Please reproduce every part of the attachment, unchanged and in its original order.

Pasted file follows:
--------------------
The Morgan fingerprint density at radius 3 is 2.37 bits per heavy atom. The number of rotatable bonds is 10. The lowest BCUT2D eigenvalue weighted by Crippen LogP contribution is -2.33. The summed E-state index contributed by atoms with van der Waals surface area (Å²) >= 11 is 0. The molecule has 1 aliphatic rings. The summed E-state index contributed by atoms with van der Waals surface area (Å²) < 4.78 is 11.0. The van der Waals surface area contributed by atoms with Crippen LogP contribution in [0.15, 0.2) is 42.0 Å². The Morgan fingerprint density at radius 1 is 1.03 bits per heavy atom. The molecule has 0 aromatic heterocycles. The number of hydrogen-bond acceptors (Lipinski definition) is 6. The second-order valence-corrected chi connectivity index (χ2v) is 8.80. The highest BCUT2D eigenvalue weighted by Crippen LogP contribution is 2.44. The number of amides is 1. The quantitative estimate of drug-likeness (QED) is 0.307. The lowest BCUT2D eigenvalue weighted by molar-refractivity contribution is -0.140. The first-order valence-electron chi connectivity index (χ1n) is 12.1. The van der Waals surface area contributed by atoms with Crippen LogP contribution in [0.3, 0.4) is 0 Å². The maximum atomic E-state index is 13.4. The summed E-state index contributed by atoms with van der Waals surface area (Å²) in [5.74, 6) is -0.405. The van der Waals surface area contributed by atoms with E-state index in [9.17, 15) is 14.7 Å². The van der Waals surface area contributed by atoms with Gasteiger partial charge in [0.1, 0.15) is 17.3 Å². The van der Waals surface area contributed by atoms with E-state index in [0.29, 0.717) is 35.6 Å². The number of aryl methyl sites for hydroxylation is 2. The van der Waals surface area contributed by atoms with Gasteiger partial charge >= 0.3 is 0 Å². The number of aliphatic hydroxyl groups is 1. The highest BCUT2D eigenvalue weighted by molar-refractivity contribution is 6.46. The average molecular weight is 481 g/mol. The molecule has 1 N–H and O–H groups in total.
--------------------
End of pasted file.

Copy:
The Morgan fingerprint density at radius 3 is 2.37 bits per heavy atom. The number of rotatable bonds is 10. The lowest BCUT2D eigenvalue weighted by Crippen LogP contribution is -2.33. The summed E-state index contributed by atoms with van der Waals surface area (Å²) >= 11 is 0. The molecule has 1 aliphatic rings. The summed E-state index contributed by atoms with van der Waals surface area (Å²) < 4.78 is 11.0. The van der Waals surface area contributed by atoms with Crippen LogP contribution in [0.15, 0.2) is 42.0 Å². The Morgan fingerprint density at radius 1 is 1.03 bits per heavy atom. The molecule has 0 aromatic heterocycles. The number of hydrogen-bond acceptors (Lipinski definition) is 6. The second-order valence-corrected chi connectivity index (χ2v) is 8.80. The highest BCUT2D eigenvalue weighted by Crippen LogP contribution is 2.44. The number of amides is 1. The quantitative estimate of drug-likeness (QED) is 0.307. The lowest BCUT2D eigenvalue weighted by molar-refractivity contribution is -0.140. The first-order valence-electron chi connectivity index (χ1n) is 12.1. The van der Waals surface area contributed by atoms with Crippen LogP contribution in [0.3, 0.4) is 0 Å². The maximum atomic E-state index is 13.4. The summed E-state index contributed by atoms with van der Waals surface area (Å²) in [5.74, 6) is -0.405. The van der Waals surface area contributed by atoms with E-state index in [9.17, 15) is 14.7 Å². The van der Waals surface area contributed by atoms with Gasteiger partial charge in [0.1, 0.15) is 17.3 Å². The van der Waals surface area contributed by atoms with E-state index in [0.29, 0.717) is 35.6 Å². The number of aryl methyl sites for hydroxylation is 2. The van der Waals surface area contributed by atoms with Gasteiger partial charge >= 0.3 is 0 Å². The number of aliphatic hydroxyl groups is 1. The highest BCUT2D eigenvalue weighted by molar-refractivity contribution is 6.46. The average molecular weight is 481 g/mol. The molecule has 1 N–H and O–H groups in total.